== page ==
- 1 Introduction
- 2 Geography and Location
- 3 History
- 4 Industry
- 5 Climate
- 6 Sports
- 7 Demographics
- 8 Media
- 9 Education
- 10 Neighbourhoods
- 11 External links
Kamloops is a city in south central British Columbia, Canada, at the confluence of the two branches of the Thompson River and near Kamloops Lake.
It is the seat of the Thompson-Nicola Regional District.
Kamloops is also the Tournament Capital of Canada.
It is ranked 37th on the list of the 100 largest metropolitan areas in Canada.
Geography and Location
Kamloops is situated at 50°43'N 120°25'W, in the Thompson Valley (UTC-8) and the Mountain Cordillera Ecozone.
The central core of the city is located in the valley near the confluence of the North and South branches of the Thompson River. Suburbs stretch for more than a dozen kilometers along both North and South branches, as well as to the steep hillsides along the south portion of the city.
Kamloops Indian Band areas begin just to the northeast of the downtown core but are not located within the city limits.
Kamloops is surrounded by the smaller communities of Rayleigh, Heffley Creek, Knutsford, Cherry Creek, Pritchard, Campbell Creek, Savona, Scotch Creek, Adams Lake, Chase, and various others, many of which are included in the Thompson-Nicola Regional District (TNRD).
First settled by Brandon Davis in 1802, the Kamloops area was exclusively inhabited by the Secwepemc (Shuswap) nation (part of the Interior Salish language group) prior to the arrival of European settlers.
The first European explorers arrived in 1811, and a fur trading post was established by David Stuart in 1812 for the Pacific Fur Company.
This was bought out by the North West Company shortly after, and by 1821, the Hudson's Bay Company had control of the fur trade in Kamloops.
The gold rush of the 1860s and the construction of the Canadian Pacific Railway in the 1880s brought further growth, resulting in the City of Kamloops being incorporated in 1893 with a population of about 500.
"Kamloops" is the anglicized version of the Shuswap word "Tk'emlups", meaning 'meeting of the waters'. Shuswap is still actively spoken in the area by members of the Kamloops Indian Band.
The industrial base of the Thompson Shuswap is well diversified and has enjoyed job growth in most sectors, especially the service industries. The area is comprised of a very diverse economy and is not dependent on any one industry. According to the Human Resources Skills Development Canada Thompson Shuswap Environmental Scan 2005/2006, Kamloops has a well-educated diverse labour force of more than 49,000 workers (15+) who support a wide range of economic sectors.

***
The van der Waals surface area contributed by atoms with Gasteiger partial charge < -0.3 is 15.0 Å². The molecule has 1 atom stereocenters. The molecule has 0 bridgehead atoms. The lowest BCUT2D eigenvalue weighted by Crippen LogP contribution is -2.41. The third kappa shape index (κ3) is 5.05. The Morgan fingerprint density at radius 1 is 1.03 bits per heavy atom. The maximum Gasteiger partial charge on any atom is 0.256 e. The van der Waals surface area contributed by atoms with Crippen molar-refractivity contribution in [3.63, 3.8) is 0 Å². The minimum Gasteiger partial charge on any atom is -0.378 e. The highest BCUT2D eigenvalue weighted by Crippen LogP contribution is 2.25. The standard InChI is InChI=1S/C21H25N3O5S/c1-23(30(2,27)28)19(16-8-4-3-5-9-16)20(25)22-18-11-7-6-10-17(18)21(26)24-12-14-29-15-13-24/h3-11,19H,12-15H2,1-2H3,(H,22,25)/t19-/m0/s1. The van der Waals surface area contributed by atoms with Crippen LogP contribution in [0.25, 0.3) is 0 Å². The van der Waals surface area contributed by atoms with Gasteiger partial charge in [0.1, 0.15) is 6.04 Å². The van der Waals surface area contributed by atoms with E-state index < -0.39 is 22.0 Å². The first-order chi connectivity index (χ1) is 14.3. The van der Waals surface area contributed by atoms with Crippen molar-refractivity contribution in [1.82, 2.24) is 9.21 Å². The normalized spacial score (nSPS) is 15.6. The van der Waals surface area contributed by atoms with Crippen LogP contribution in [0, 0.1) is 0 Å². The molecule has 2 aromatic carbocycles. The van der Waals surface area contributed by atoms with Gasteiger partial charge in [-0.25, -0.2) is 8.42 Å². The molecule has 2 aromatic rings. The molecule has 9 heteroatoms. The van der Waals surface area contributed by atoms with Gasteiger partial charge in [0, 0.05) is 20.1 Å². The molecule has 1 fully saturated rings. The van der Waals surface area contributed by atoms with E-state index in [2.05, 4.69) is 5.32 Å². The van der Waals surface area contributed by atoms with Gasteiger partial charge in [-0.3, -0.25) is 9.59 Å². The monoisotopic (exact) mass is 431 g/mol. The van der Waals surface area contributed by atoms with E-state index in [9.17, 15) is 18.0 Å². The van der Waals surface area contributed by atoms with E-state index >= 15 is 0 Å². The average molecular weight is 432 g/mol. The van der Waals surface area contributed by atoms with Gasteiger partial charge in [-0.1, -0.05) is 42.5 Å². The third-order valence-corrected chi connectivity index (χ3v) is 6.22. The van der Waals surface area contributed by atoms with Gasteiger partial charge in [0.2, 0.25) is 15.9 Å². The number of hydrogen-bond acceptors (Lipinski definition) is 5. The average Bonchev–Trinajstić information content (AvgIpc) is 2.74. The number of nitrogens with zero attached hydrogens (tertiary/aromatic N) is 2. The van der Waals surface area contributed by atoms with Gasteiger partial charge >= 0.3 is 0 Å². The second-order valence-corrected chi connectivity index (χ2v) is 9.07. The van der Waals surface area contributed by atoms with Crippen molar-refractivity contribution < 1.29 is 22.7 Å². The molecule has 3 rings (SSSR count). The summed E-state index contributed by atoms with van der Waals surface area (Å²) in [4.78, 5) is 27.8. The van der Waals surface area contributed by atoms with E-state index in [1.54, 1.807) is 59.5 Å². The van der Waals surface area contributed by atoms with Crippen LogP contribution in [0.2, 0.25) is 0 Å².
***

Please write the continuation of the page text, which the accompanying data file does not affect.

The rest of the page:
The largest portion of the working population in the Kamloops area is employed in the retail trade industry and service sectors. The top four industry sectors by number of workers in the Thompson Shuswap Area are manufacturing (38,000 people working), health care (27,000 people working) construction (24,200 people working) and accommodation, food and beverage (23,500 people working) in these industries.
For further information on the Kamloops Labour force: http://www.venturekamloops.com/labour.htm
Kamloops is also a transportation hub for the region due to its connections to Highways 5 and 97C, the Trans-Canada and Yellowhead Highways. It is the first major city east of Abbotsford on the highway.
Kamloops is home to a small international airport: the main Kamloops Airport runway is 8,000 feet. The expansion project also included upgraded navigation aids, lighting and terminal facilities supporting airport traffic growth. The expansion of the Kamloops Airport was an important step with a $4-million commitment from the provincial government. These improvements allow the airport to accommodate non-stop air service from Central Canada and beyond.
There has also been speculation of an inland rail port.
The climate of Kamloops is a semi-arid steppe climate (Koppen climate classification BSk) due to its rainshadow location.
While situated in a semi-arid valley, Kamloops has winters that are generally mild and very short with an occasional cold snap where temperatures can drop to around -30°C (-22°F) when arctic air floods over the Rocky Mountains into the interior.
Snow can occur from November to March, but most of it falls over a few weeks in December and January.
Winter mean minimum temperature is -7.6°C (20°F) in January.
Perhaps surprisingly, considering that Kamloops is located at 50° latitude north, summers are quite hot with prevailing dry, and sunny weather.
The average July maximum temperature is 28.3°C (83°F).
In most years, one might confuse this city with any in southern California, as summer temperatures come close to or even exceed 40°C (104°F).
Humidity is generally very low and nighttime temperatures are moderate.
Spring arrives very early, sometimes in February, due to mild air spilling over the coastal mountains from the Pacific Ocean.
Fall is generally a pleasant and a mostly dry season.